The Birds (1963)
Reviewed on 2007 September 20
Dated? Yes. Sixties-style wooden acting? Absolutely. Implausible? Yep.
Creepy and disturbing? Certainly. Especially when you watch it late at night, in a dark room. If you’re in the right frame of mind you might wind up so critter-phobic you’ll begin to wonder what your cat is really thinking when he stares at you.
Melanie Daniels (Tippi Hedren) is a blonde socialite with a snarky sense of humor and good heart buried under lots of expensive clothes and jewelry. Most people dismiss her as a living cartoon, because of her perfect hair, suits that out-Chanel Chanel and because of some celebri-brat behavior in her past. While in a pet shop she encounters Mitch Brenner (Rod Taylor), the quintessential Eligible Bachelor with a capital “B”, and after a couple of digs from him, decides to play a joke on him — she’s going to show up at his house in Bodega Bay with a pair of love birds.
At first Melanie’s biggest problem here seems to be Mitch’s mother Lydia (Jessica Tandy), who disapproves of Melanie’s “lifestyle” (of what? Wearing green suits? Buying cute pets?) and exudes the warmth of a Sub-Zero refrigerator. Mitch’s cute, precocious little sister Cathy (Veronica Cartwright) likes her immediately, and the townspeople are pretty friendly to Melanie, once they stop staring at her like she’s a Martian, so it seems like she might be successful in pursuing Mitch. The only dark spot on the horizon are all the birds showing up. One attacks Melanie at random and things deteriorate rapidly from there.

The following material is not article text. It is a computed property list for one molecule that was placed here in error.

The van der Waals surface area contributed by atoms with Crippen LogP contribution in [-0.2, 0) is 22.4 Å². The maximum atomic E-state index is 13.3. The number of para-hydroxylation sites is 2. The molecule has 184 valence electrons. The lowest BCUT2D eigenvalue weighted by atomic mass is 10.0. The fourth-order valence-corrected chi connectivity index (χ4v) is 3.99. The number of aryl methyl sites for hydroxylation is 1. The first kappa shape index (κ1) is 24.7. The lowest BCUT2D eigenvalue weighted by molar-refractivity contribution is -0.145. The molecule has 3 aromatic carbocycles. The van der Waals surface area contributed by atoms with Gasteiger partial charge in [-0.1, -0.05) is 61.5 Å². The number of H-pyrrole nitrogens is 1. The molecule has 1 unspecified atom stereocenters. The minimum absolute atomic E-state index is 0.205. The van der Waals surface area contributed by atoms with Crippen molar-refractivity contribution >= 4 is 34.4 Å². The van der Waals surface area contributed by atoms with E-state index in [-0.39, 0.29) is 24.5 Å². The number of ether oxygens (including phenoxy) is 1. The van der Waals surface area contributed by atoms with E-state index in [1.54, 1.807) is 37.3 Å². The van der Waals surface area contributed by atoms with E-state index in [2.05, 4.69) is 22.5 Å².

Hitchcock was very gifted at blending dark and absurd — imagine a big guy like Brenner being menaced by seagulls. But Hitch, God bless him, could make it work. The birds are the stars of this thing, but Hitch wove some wry observations about human behavior through the movie. That’s a common thread in all of his work but there’s even more stuff here of that nature than in Psycho. I won’t spoil it for you guys; but really focus on the diner scene and the ornithologist. And poor Veronica Cartwright, being menaced by birds, then progressing to gooey drooling aliens and the devil himself. For 1963 the effects are very good, and the music (and parts where it’s eschewed) are very effective.
Three chocolate morsels.